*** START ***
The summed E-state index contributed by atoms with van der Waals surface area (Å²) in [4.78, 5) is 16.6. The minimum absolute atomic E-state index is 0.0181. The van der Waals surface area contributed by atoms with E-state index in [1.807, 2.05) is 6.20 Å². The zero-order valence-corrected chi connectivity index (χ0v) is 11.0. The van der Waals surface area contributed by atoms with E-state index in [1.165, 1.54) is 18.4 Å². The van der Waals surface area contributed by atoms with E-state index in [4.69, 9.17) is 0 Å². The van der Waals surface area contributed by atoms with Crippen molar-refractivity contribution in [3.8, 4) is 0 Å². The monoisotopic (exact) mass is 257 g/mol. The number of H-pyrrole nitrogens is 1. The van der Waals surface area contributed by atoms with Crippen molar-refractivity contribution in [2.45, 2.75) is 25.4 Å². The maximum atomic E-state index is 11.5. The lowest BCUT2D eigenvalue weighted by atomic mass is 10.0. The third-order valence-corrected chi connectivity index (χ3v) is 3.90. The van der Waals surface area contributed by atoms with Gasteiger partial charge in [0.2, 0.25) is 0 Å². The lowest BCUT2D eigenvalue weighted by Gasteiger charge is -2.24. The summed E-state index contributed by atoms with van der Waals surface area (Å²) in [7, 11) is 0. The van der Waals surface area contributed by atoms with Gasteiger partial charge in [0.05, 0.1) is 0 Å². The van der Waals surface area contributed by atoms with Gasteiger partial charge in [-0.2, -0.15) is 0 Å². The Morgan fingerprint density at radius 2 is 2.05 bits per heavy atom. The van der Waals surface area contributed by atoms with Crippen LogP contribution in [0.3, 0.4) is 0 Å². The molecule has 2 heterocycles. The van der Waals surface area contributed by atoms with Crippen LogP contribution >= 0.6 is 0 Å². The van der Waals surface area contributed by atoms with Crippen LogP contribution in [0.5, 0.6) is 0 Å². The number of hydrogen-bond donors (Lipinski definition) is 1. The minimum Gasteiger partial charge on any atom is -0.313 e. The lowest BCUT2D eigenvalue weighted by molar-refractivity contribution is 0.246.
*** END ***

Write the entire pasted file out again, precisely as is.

The summed E-state index contributed by atoms with van der Waals surface area (Å²) in [4.78, 5) is 16.6. The minimum absolute atomic E-state index is 0.0181. The van der Waals surface area contributed by atoms with E-state index in [1.807, 2.05) is 6.20 Å². The zero-order valence-corrected chi connectivity index (χ0v) is 11.0. The van der Waals surface area contributed by atoms with E-state index in [1.165, 1.54) is 18.4 Å². The van der Waals surface area contributed by atoms with E-state index in [4.69, 9.17) is 0 Å². The van der Waals surface area contributed by atoms with Crippen molar-refractivity contribution in [3.8, 4) is 0 Å². The monoisotopic (exact) mass is 257 g/mol. The number of H-pyrrole nitrogens is 1. The van der Waals surface area contributed by atoms with Crippen molar-refractivity contribution in [2.45, 2.75) is 25.4 Å². The maximum atomic E-state index is 11.5. The lowest BCUT2D eigenvalue weighted by atomic mass is 10.0. The third-order valence-corrected chi connectivity index (χ3v) is 3.90. The van der Waals surface area contributed by atoms with Gasteiger partial charge in [0.2, 0.25) is 0 Å². The lowest BCUT2D eigenvalue weighted by Gasteiger charge is -2.24. The summed E-state index contributed by atoms with van der Waals surface area (Å²) in [7, 11) is 0. The van der Waals surface area contributed by atoms with Gasteiger partial charge in [0.05, 0.1) is 0 Å². The van der Waals surface area contributed by atoms with Gasteiger partial charge in [-0.2, -0.15) is 0 Å². The Morgan fingerprint density at radius 2 is 2.05 bits per heavy atom. The van der Waals surface area contributed by atoms with Crippen LogP contribution in [0.3, 0.4) is 0 Å². The molecule has 2 heterocycles. The van der Waals surface area contributed by atoms with Crippen LogP contribution >= 0.6 is 0 Å². The van der Waals surface area contributed by atoms with Crippen LogP contribution in [0.5, 0.6) is 0 Å². The number of hydrogen-bond donors (Lipinski definition) is 1. The minimum Gasteiger partial charge on any atom is -0.313 e. The lowest BCUT2D eigenvalue weighted by molar-refractivity contribution is 0.246.